Petra is known as the "rose-red city" because of the rose red colouring of the rock.  It is situated in the south of Jordan and is surrounded by mountains.


Although Petra is generally associated with the Nabataeans, the remains of a settlement have been found there which date back to the 6th century BC. Petra developed due to the plentiful water supply and the natural defensive position of the land. It is known that a settlement existed there between 1550-1296 BC as it is referred to in the accounts of the Egyptian campaigns of the 18th Dynasty. The Nabataeans, constructed massive rock cut architecture and an ingenious complex of dams and water channels. At its peak in the 1st centuries BC and AD the Nabateans controlled as far north as Damascus in Syria, as far south as Northern Arabia and also over parts of the Sinai and Negev deserts.


The Nabataeansí prosperity came from Petra's location on the incense, spice and silk trade routes, which linked China, India and Southern Arabia with Egypt, Syria, Greece and Rome. Due to its plentiful water supply it provided a stopping place for the caravans.


In 64 BC, the Romans under Pompey arrived, which curtailed any further expansion by the Nabataeans and in 106 AD, Petra was absorbed into the Roman Empire, and the Nabataean dynasty came to an end - although the city continued to flourish.  In the 13th to 15th centuries AD, it once again became a stopping place for caravans, although it did not regain its commercial importance, and was subsequently inhabited only by local Bedouins until it was rediscovered in 1812 by the Swiss explorer Johann Ludwig Burckhardt.


The city is reached through a narrow gorge over 1 kilometre in length, with steep rising sides over 80 metres high called the Siq ("the shaft"). This is a natural geological feature formed from a deep split in the sandstone rocks, which opens into a natural square dominated by Petra's most famous monument known as The Treasury (El-Khazneh) Having been carved from the cliff face, it has an intricately carved facade which is 30m wide and 43m high.  The purpose of the Treasury is not known for certain, although it is accepted that it was not in fact a treasury. It has been suggested that it is a memorial mausoleum. However, excavations conducted below the building indicate that it was a royal tomb.  The date of its construction is also unclear, although it is probable that it was constructed by Aretas III Philhellene (86-62 BC), at a time of great expansion.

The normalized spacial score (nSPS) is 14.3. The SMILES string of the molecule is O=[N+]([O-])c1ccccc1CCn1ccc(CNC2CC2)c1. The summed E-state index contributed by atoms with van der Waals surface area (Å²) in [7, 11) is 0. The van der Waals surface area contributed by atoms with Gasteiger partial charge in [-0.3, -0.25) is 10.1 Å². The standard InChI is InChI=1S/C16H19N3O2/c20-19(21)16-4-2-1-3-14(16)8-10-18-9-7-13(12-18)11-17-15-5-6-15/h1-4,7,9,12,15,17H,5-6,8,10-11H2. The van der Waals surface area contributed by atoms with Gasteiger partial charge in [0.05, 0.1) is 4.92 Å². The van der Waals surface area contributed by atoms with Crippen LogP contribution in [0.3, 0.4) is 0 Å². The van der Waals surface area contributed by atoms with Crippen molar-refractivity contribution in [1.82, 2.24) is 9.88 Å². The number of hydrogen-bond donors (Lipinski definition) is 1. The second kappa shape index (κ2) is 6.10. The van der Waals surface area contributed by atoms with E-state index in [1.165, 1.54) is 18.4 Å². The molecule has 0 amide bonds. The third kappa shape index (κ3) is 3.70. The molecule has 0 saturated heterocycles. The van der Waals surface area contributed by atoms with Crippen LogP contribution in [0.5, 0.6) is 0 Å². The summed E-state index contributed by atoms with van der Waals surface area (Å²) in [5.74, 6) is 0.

The area also contains over 800 monuments which include buildings, tombs, baths, funerary halls, temples, arched gateways and a theatre with a capacity for 5,000 people.  The Royal Tombs are set into the rock-face of the Jabal Al-Khubtha and are amongst the most impressive of the 500 tombs found in Petra. The Urn Tomb which was probably constructed around 70 AD was adapted in 446 AD to serve as a Byzantine church, the vaults of which can still be seen below the tombs.


In the city centre can be seen the remains of the Nymphaeum, (the public fountain) and the Temple of the Winged Lions leading along the Colonnaded Street which ends at the Triple Arched Gate.  This was constructed in the 2nd century AD, after the completion of the street in order to act as a ceremonial entrance to the sacred precinct. Within the sacred precinct is the Qasr Al-Bint Temple constructed around 30 BC - 40 AD.  It is the only substantial stone-built structure in Petra still standing amongst the multitude of buildings hewn out of the rock. Petra was designated a UNESCO World Heritage Site in 1985.



To see more photographs and take a virtual tour of the site click on the photoshow below.

See Petra in Panoramic View

Additional information can be seen on Encyclopaedia Britannica



Copyright - All  Photographs copyright Ron Gatepain

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